Long-distance relationship may strengthen couple's bond - 47 ABC - Delmarva's Choice

Long-distance relationship may strengthen couple's bond

Updated:
© Brand X Pictures / Thinkstock © Brand X Pictures / Thinkstock

FRIDAY, July 19 (HealthDay News) -- Does distance really make the heart grow fonder? Maybe so: According to a new study, people in long-distance romantic relationships can form stronger bonds than those in normal relationships.

Dating couples in long-distance and normal relationships told researchers about their daily interactions using different methods: face-to-face, phone calls, video chat, texting, instant messaging and email.

For a week, the participants reported to what extent they shared about themselves and experienced intimacy, and how much they they felt their partners did the same thing, for the study in the June issue of the Journal of Communication.

Long-distance couples had greater feelings of intimacy due to two factors: They disclosed more about themselves and they idealized their partners' behaviors, said study authors Crystal Jiang of City University of Hong Kong and Jeffrey Hancock of Cornell University.

Long-distance relationships are increasingly common and people use many kinds of communications technologies to maintain their romantic bonds, a journal news release noted. Recent figures show that 3 million married couples in the United States live apart. Between 25 percent and 50 percent of college students are currently in long-distance relationships and up to 75 percent have had one at some point.

Even so, many people believe that long-distance relationships are challenging.

"Indeed, our culture emphasizes being together physically and frequent face-to-face contact for close relationships, but long-distance relationships clearly stand against all these values. People don't have to be so pessimistic about long-distance romance," Jiang said in a journal news release. "The long-distance couples try harder than geographically close couples in communicating affection and intimacy, and their efforts do pay back."

More information

Oregon State University's Counseling and Psychological Services offers advice about long-distance relationships.

Health News Copyright © 2013 HealthDay. All rights reserved.

  • HealthMore>>

  • FDA to propose e-cigarette regulations

    FDA to propose e-cigarette regulations

    © FDA© FDA
    The U.S. Food and Drug Administration is proposing long-awaited regulations governing the fast-growing electronic cigarette industry.More >>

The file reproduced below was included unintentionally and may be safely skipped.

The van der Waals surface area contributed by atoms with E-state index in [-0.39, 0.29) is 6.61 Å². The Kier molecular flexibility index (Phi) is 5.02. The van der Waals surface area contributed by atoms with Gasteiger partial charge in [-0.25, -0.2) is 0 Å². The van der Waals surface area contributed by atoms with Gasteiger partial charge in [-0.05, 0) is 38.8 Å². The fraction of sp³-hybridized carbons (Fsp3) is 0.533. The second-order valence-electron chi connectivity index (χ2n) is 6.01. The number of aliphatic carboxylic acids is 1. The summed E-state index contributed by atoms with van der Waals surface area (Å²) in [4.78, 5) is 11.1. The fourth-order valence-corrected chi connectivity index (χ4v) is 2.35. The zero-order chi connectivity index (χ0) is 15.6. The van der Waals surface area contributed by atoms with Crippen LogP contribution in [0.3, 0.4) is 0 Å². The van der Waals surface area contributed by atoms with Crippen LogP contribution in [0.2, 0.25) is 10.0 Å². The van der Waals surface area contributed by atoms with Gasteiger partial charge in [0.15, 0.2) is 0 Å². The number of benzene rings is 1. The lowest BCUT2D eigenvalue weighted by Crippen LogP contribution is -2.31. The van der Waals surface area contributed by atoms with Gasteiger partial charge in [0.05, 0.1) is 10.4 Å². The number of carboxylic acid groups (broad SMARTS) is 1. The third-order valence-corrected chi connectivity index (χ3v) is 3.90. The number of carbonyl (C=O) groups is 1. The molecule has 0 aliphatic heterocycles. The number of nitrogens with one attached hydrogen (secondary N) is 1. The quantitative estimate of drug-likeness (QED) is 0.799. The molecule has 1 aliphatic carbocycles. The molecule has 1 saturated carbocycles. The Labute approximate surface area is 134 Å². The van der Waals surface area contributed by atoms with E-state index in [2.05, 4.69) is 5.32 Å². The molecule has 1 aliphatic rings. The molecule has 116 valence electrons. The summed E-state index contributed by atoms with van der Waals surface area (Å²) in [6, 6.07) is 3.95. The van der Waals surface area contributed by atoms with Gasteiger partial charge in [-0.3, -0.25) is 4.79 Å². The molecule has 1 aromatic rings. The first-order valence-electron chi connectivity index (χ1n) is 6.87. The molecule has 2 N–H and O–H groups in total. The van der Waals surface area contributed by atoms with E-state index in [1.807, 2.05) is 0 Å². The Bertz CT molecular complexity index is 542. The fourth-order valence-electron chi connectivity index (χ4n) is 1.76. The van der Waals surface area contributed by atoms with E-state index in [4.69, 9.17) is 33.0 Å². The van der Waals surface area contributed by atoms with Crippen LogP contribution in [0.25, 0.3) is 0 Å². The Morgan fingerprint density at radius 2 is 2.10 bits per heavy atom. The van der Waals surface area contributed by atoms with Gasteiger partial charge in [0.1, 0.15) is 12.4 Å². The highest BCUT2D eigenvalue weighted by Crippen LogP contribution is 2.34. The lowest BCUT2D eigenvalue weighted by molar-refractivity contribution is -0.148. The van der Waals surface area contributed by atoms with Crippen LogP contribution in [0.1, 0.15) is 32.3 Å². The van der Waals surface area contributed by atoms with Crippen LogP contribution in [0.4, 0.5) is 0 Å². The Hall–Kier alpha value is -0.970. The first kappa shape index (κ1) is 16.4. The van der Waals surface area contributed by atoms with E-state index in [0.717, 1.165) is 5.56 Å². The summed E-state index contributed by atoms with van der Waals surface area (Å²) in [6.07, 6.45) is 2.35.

The U.S. Food and Drug Administration is proposing long-awaited regulations governing the fast-growing electronic cigarette industry.More >>
  • People seek out health info when famous person dies

    People seek out health info when famous person dies

    WEDNESDAY, April 23, 2014 (HealthDay News) -- The deaths of well-known people offer an opportunity to educate the general public about disease detection and prevention, a new study suggests. Researchers surveyed 1,400 American men and women after Apple co-founder Steve Jobs died of pancreatic cancer in 2011 and learned that more than one-third of them sought information about his cause of death or information about cancer in general soon after his death was reported. About 7 percent of th...More >>
    WEDNESDAY, April 23, 2014 (HealthDay News) -- The deaths of well-known people offer an opportunity to educate the general public about disease detection and prevention, a new study suggests. Researchers surveyed 1,400 American men and women after Apple co-founder Steve Jobs died of pancreatic cancer in 2011 and learned that more than one-third of them sought information about his cause of death or information about cancer in general soon after his death was reported. About 7 percent of th...More >>
  • 1 in 13 U.S. schoolkids takes psych meds

    1 in 13 U.S. schoolkids takes psych meds

    More than 7 percent of American schoolchildren are taking at least one medication for emotional or behavioral difficulties, a new government report shows.More >>
    More than 7 percent of American schoolchildren are taking at least one medication for emotional or behavioral difficulties, a new government report shows.More >>
*DISCLAIMER*: The information contained in or provided through this site section is intended for general consumer understanding and education only and is not intended to be and is not a substitute for professional advice. Use of this site section and any information contained on or provided through this site section is at your own risk and any information contained on or provided through this site section is provided on an "as is" basis without any representations or warranties.
Powered by WorldNow
Powered by WorldNow All content © Copyright 2000 - 2014 WorldNow and WMDT. All Rights Reserved. For more information on this site, please read our Privacy Policy and Terms of Service.